Home / China / China

High levels of benzene found in water supply

By Xinhua | China Daily | Updated: 2014-04-12 07:04

 High levels of benzene found in water supply

People living in Lanzhou, Gansu province, wait in long queues on Friday for firetruck engines to deliver water after authorities discovered excessive levels of benzene, a colorless carcinogen used to manufacture plastics, in the tap water. Pei Qiang / for China Daily

Excessive levels of benzene in tap water have affected more than 2.4 million people in downtown Lanzhou, Gansu province, provincial authorities said on Friday.

Tests at a water plant at 8:30 am on Friday showed that the tap water contained 160 micrograms of benzene per liter, far beyond the 10 micrograms per liter national limit, according to the city's environmental protection office.

The local government warned citizens not to drink tap water for the next 24 hours. Benzene is a colorless chemical used to manufacture plastics that is known to cause cancer.

Tests from Thursday evening to early Friday morning found between 118 and 200 micrograms per liter at the water plant, according to Veolia Water, a Sino-French joint venture that is the sole water supplier for urban Lanzhou.

Benzene levels at the plant fell to 78 micrograms per liter on Friday afternoon, according to a statement from the provincial government's information office.

Meanwhile, the tap water at some urban households was also found to contain as much as 78 micrograms of benzene per liter, the statement said.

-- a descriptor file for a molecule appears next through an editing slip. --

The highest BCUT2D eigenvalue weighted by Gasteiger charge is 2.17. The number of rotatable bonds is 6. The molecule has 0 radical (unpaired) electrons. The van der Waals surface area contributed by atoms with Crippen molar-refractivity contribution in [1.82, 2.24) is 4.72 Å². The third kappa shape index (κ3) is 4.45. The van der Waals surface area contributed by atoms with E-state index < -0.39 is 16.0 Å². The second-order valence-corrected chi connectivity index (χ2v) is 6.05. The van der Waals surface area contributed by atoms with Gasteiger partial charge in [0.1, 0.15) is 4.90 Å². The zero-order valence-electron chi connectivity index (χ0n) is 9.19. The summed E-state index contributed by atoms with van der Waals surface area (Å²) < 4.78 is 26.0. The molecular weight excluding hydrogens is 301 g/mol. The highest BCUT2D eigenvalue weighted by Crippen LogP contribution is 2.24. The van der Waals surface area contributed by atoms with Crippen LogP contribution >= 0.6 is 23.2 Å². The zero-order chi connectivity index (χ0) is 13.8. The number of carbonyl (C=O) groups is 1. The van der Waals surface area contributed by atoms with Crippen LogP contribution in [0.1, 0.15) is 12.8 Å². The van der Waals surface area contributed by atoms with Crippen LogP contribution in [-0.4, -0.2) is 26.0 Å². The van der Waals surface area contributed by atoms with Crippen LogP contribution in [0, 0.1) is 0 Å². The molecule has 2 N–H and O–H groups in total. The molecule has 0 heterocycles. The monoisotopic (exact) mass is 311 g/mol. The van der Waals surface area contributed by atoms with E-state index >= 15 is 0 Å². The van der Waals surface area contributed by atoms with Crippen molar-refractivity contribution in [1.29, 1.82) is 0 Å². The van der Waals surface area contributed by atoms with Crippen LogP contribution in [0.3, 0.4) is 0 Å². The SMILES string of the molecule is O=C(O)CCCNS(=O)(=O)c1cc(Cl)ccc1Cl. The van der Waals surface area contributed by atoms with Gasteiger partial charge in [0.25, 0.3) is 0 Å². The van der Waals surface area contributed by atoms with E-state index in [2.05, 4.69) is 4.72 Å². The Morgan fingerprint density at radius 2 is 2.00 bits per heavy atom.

Veolia began using activated carbon at 3 am on Friday to absorb organic matter and dilute the benzene.

An initial investigation found problems in a 3-kilometer-long channel that links the pre-processing plant and the plant that supplies water. Closure of the channel will cut the city's water supply by half, according to Lanzhou's water quality monitoring station.

Fire engines and tanker trucks will be used to carry water to affected areas.

The local government is investigating the source of the contamination. Sources with Veolia told Xinhua that they believe the benzene was waste from manufacturing but refused to single out any particular enterprise.

They said there was no possibility that the Yellow River, the original source of the water, was the source of the pollutant. Gansu's publicity department reaffirmed on Friday afternoon that the river is not contaminated.

Lanzhou residents panicked upon hearing the news of the contamination, rushing to supermarkets or community grocery stores to stock up on bottled water.

At Hualian Supermarket, one of the largest in downtown Lanzhou, many trolleys or baskets loaded with bottled water were seen. Latecomers gathered in front of empty shelves, waiting for replenishment.

"I had no idea what benzene was, but my family are all scared. My husband called to ask me to buy as much bottled water as I can," a shopper told Xinhua.

The booking line for Lanzhou Huanghe Origin Food and Drinks, the biggest provider of water barrels in the city, was busy on Friday as mounting orders came.

The company normally sells 15,000 barrels of water a day. It is dipping into its 50,000-barrel reserve to meet the rising demand, said Yu Cunyuan, the company's general manager.

Chen Baohua, a professor with Lanzhou University's College of Chemistry and Chemical Engineering, warned local residents not to touch or drink the contaminated water as excessive inhalation of and contact with benzene would damage the human hematopoietic system, which is responsible for the production of blood.

The benzene pollution is the second incident involving tap water in Lanzhou in two months. On March 6, residents reported a strange odor when they turned on their faucets, which was later confirmed as a high concentration of ammonia but still within the national limits.


Editor's picks
Copyright 1995 - . All rights reserved. The content (including but not limited to text, photo, multimedia information, etc) published in this site belongs to China Daily Information Co (CDIC). Without written authorization from CDIC, such content shall not be republished or used in any form. Note: Browsers with 1024*768 or higher resolution are suggested for this site.
License for publishing multimedia online 0108263

Registration Number: 130349